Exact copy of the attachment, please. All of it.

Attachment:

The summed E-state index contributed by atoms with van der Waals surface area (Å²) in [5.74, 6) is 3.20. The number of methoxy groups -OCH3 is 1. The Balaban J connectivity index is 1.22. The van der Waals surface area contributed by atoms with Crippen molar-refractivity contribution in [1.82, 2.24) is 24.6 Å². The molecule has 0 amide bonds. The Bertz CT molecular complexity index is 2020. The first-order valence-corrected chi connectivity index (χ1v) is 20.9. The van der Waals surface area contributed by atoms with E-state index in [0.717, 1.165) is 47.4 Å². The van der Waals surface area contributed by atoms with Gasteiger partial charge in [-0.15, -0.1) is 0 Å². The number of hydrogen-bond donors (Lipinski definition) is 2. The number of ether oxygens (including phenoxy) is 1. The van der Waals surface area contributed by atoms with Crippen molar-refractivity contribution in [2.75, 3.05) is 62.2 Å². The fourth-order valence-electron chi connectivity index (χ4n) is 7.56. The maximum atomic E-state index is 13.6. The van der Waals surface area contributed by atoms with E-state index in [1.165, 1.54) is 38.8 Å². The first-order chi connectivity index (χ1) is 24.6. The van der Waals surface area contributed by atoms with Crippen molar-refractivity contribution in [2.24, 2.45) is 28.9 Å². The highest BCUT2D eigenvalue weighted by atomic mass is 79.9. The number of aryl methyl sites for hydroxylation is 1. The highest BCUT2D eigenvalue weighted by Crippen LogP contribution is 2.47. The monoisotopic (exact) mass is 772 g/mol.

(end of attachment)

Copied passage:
The summed E-state index contributed by atoms with van der Waals surface area (Å²) in [5.74, 6) is 3.20. The number of methoxy groups -OCH3 is 1. The Balaban J connectivity index is 1.22. The van der Waals surface area contributed by atoms with Crippen molar-refractivity contribution in [1.82, 2.24) is 24.6 Å². The molecule has 0 amide bonds. The Bertz CT molecular complexity index is 2020. The first-order valence-corrected chi connectivity index (χ1v) is 20.9. The van der Waals surface area contributed by atoms with E-state index in [0.717, 1.165) is 47.4 Å². The van der Waals surface area contributed by atoms with Gasteiger partial charge in [-0.15, -0.1) is 0 Å². The number of hydrogen-bond donors (Lipinski definition) is 2. The number of ether oxygens (including phenoxy) is 1. The van der Waals surface area contributed by atoms with Crippen molar-refractivity contribution in [2.75, 3.05) is 62.2 Å². The fourth-order valence-electron chi connectivity index (χ4n) is 7.56. The maximum atomic E-state index is 13.6. The van der Waals surface area contributed by atoms with E-state index in [1.165, 1.54) is 38.8 Å². The first-order chi connectivity index (χ1) is 24.6. The van der Waals surface area contributed by atoms with Crippen molar-refractivity contribution in [2.24, 2.45) is 28.9 Å². The highest BCUT2D eigenvalue weighted by atomic mass is 79.9. The number of aryl methyl sites for hydroxylation is 1. The highest BCUT2D eigenvalue weighted by Crippen LogP contribution is 2.47. The monoisotopic (exact) mass is 772 g/mol.